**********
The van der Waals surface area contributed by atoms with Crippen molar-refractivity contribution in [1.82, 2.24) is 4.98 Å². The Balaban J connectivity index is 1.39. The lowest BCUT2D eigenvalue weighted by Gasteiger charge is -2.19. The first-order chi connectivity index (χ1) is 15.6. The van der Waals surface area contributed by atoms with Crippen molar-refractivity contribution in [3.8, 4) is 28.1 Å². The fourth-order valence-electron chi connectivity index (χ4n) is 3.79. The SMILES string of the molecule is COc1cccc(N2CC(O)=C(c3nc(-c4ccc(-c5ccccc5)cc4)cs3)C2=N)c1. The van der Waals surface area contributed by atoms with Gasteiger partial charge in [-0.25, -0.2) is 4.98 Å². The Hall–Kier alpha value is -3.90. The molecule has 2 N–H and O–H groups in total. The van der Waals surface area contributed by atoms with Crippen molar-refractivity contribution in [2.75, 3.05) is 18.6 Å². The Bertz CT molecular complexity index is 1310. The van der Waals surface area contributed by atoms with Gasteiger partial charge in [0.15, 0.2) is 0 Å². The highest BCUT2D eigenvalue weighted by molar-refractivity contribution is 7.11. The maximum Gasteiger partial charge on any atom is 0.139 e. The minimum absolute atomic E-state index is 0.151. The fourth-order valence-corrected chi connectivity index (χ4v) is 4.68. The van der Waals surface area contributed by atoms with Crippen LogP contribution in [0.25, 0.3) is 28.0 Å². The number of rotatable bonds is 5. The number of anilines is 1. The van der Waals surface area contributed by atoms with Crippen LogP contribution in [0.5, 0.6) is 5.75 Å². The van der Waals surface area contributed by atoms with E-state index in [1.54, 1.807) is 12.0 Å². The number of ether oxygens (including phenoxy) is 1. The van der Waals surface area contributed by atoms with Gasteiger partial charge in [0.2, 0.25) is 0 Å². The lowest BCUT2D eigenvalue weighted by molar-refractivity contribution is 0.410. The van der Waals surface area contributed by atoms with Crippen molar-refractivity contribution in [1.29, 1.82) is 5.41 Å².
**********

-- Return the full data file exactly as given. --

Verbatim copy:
The van der Waals surface area contributed by atoms with Crippen molar-refractivity contribution in [1.82, 2.24) is 4.98 Å². The Balaban J connectivity index is 1.39. The lowest BCUT2D eigenvalue weighted by Gasteiger charge is -2.19. The first-order chi connectivity index (χ1) is 15.6. The van der Waals surface area contributed by atoms with Crippen molar-refractivity contribution in [3.8, 4) is 28.1 Å². The fourth-order valence-electron chi connectivity index (χ4n) is 3.79. The SMILES string of the molecule is COc1cccc(N2CC(O)=C(c3nc(-c4ccc(-c5ccccc5)cc4)cs3)C2=N)c1. The van der Waals surface area contributed by atoms with Gasteiger partial charge in [-0.25, -0.2) is 4.98 Å². The Hall–Kier alpha value is -3.90. The molecule has 2 N–H and O–H groups in total. The van der Waals surface area contributed by atoms with Crippen molar-refractivity contribution in [2.75, 3.05) is 18.6 Å². The Bertz CT molecular complexity index is 1310. The van der Waals surface area contributed by atoms with Gasteiger partial charge in [0.15, 0.2) is 0 Å². The highest BCUT2D eigenvalue weighted by molar-refractivity contribution is 7.11. The maximum Gasteiger partial charge on any atom is 0.139 e. The minimum absolute atomic E-state index is 0.151. The fourth-order valence-corrected chi connectivity index (χ4v) is 4.68. The van der Waals surface area contributed by atoms with Crippen LogP contribution in [0.25, 0.3) is 28.0 Å². The number of rotatable bonds is 5. The number of anilines is 1. The van der Waals surface area contributed by atoms with Crippen LogP contribution in [0.5, 0.6) is 5.75 Å². The van der Waals surface area contributed by atoms with E-state index in [1.54, 1.807) is 12.0 Å². The number of ether oxygens (including phenoxy) is 1. The van der Waals surface area contributed by atoms with Gasteiger partial charge in [0.2, 0.25) is 0 Å². The lowest BCUT2D eigenvalue weighted by molar-refractivity contribution is 0.410. The van der Waals surface area contributed by atoms with Crippen molar-refractivity contribution in [1.29, 1.82) is 5.41 Å².